Keyairra Wright Becomes First SCOPE Student to Begin a Career in Education
by Joe Savrock (May 2008)
UNIVERSITY PARK, Pa. – This summer, when Keyairra Wright begins working with Teach for America shortly after graduating from Penn State, she'll be marking a landmark juncture for a signature College of Education program.
Wright becomes the first participant of the Summer College Opportunity Program in Education (SCOPE) to enter the education profession. SCOPE’s mission is to encourage high school teens from underrepresented groups to consider a career in teaching, counseling, special education, rehabilitation, or educational administration.
Six years ago, Wright was part of the original SCOPE cohort, a group of high school sophomores from various locations who came to Penn State to spend five summer weeks getting a taste of university life.
Wright recalls the day at her high school in the South Side of Bethlehem, Pa., when she first heard about SCOPE. “A counselor in my high school gave me the SCOPE application on the afternoon of the day before it was due. I am so grateful that my parents urged me to fill it out, even though I would only have until the next morning to send everything in.”
Wright enjoyed her five-week campus stay, and the experience had a profound effect on her aspirations. She and several other students from SCOPE 2002 eventually chose to enroll at Penn State.
“Without SCOPE—and Charleon Jeffries and Maria Schmidt—I would have probably never applied to Penn State or learned of all the other opportunities that have helped shape my passions today,” stated Wright.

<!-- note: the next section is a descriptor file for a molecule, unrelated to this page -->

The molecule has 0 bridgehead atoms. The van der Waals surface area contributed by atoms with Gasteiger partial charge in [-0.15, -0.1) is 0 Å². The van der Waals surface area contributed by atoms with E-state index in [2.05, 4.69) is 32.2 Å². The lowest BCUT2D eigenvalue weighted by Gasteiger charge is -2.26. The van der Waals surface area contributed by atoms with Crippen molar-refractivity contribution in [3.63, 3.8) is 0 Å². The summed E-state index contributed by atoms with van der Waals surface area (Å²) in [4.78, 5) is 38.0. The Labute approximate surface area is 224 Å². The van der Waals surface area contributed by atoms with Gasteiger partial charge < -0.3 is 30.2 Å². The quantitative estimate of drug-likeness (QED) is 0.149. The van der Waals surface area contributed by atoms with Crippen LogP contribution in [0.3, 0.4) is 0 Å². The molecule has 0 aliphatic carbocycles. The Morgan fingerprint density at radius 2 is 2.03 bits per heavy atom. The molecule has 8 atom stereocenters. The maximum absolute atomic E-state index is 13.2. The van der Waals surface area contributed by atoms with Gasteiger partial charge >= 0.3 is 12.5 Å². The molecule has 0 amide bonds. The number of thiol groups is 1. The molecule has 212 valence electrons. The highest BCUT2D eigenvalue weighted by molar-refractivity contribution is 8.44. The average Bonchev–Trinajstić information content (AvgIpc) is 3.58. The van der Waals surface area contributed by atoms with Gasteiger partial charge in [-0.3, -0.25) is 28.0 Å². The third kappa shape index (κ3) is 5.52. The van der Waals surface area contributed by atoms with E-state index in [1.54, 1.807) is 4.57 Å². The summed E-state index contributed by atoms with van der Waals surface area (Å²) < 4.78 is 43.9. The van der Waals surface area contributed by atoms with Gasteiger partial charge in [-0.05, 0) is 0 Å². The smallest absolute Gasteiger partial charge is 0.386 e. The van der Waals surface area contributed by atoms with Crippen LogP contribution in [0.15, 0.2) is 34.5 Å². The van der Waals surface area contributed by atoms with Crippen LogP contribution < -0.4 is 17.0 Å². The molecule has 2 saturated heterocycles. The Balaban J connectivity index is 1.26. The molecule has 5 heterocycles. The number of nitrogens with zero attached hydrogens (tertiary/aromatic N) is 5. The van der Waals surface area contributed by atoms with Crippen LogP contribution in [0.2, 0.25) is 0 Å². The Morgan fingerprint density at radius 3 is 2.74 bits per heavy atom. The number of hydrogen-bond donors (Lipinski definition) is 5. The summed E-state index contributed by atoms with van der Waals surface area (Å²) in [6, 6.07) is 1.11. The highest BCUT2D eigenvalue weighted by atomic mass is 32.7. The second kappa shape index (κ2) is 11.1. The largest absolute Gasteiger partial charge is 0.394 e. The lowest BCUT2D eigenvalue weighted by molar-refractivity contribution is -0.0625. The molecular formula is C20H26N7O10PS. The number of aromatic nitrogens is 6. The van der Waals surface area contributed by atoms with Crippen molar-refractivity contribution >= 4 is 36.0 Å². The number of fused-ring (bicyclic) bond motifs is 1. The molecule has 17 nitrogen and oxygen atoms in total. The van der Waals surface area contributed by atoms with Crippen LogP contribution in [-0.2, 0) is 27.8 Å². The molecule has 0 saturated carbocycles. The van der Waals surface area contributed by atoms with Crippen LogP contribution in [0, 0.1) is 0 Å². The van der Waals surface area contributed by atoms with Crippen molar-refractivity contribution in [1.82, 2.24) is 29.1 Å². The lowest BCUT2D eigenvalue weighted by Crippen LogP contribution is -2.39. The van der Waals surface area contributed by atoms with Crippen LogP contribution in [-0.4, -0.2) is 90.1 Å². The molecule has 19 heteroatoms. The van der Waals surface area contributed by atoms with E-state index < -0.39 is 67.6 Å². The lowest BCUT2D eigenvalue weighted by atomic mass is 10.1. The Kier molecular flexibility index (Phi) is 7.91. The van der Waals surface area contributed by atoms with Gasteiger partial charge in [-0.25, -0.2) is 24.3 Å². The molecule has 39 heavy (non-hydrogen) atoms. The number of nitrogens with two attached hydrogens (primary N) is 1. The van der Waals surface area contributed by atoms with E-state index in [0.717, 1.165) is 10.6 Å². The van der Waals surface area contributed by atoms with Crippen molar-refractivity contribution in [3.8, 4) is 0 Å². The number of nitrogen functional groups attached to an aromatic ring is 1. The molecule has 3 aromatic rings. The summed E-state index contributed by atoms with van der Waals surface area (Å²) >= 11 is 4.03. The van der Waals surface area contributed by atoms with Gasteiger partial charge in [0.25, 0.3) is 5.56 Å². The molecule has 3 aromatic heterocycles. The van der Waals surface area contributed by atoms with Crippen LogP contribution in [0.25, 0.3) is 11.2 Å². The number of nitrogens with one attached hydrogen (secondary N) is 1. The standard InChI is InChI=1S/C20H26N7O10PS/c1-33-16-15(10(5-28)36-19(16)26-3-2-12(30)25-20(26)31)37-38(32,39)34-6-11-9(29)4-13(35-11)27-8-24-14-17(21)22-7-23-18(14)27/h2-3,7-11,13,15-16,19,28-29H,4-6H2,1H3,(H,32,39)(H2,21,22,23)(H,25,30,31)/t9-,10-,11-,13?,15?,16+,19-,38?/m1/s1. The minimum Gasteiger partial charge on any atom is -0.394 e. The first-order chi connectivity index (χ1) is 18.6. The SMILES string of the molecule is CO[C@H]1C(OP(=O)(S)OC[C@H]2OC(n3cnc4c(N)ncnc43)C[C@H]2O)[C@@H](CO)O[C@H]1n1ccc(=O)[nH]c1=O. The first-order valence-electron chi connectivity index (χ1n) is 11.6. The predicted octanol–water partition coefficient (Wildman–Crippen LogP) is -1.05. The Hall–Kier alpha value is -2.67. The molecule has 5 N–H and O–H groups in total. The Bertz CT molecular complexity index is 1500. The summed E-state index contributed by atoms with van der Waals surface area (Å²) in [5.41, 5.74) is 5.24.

Now, four years later, the first of the original SCOPE students are completing their academic careers. Of the three original SCOPE students who graduate this year from Penn State, Wright is the only one who is entering the education profession.
“I did not always want to go into the education field,” said Wright, “but I have always wanted to work in a field that would help yield social justice. Education as a career path was first of interest to me when I was in high school when the opportunity to participate in SCOPE came along.”
Wright’s degree, in African and African American Studies, is from the College of Liberal Arts. “My major relates to my upcoming position as a teacher because I have gained so much knowledge about the challenges my students face,” she said. “I believe that I am in a unique position to help my future elementary school students because I have lived through and been taught about the effect of low income levels, schools that are underfunded, and other inequalities that have caused the level of education for so many low-income and minority students to be less adequate than others.
“Having been a member of the SCOPE program and an African American Studies major, I know that inequality in education has consistently been pinpointed as the catalyst of more complex inequalities that plague our nation and world today,” continued Wright. “With both SCOPE and my major, I have a newly focused passion to help eradicate educational inequality for our nation's youth.”
Wright will be teaching in Jacksonville, Fla. Her Teach for America induction is scheduled for June 3, and her official training begins five days later. The training lasts until mid-July. Wright’s actual teaching assignment begins August 4 in Florida’s Duval County Public Schools (DCPS).
“As a teacher with the DCPS, I will work toward closing the achievement gap for my students, the school, and Jacksonville as a whole,” she said. “The school where I will be placed by Teach For America will be in a low-income area. My goal is to use an array of strategies that will better help my students increase their knowledge and performance on levels appropriate for their age and that are similar to that of students who are more privileged and come from more affluent communities.”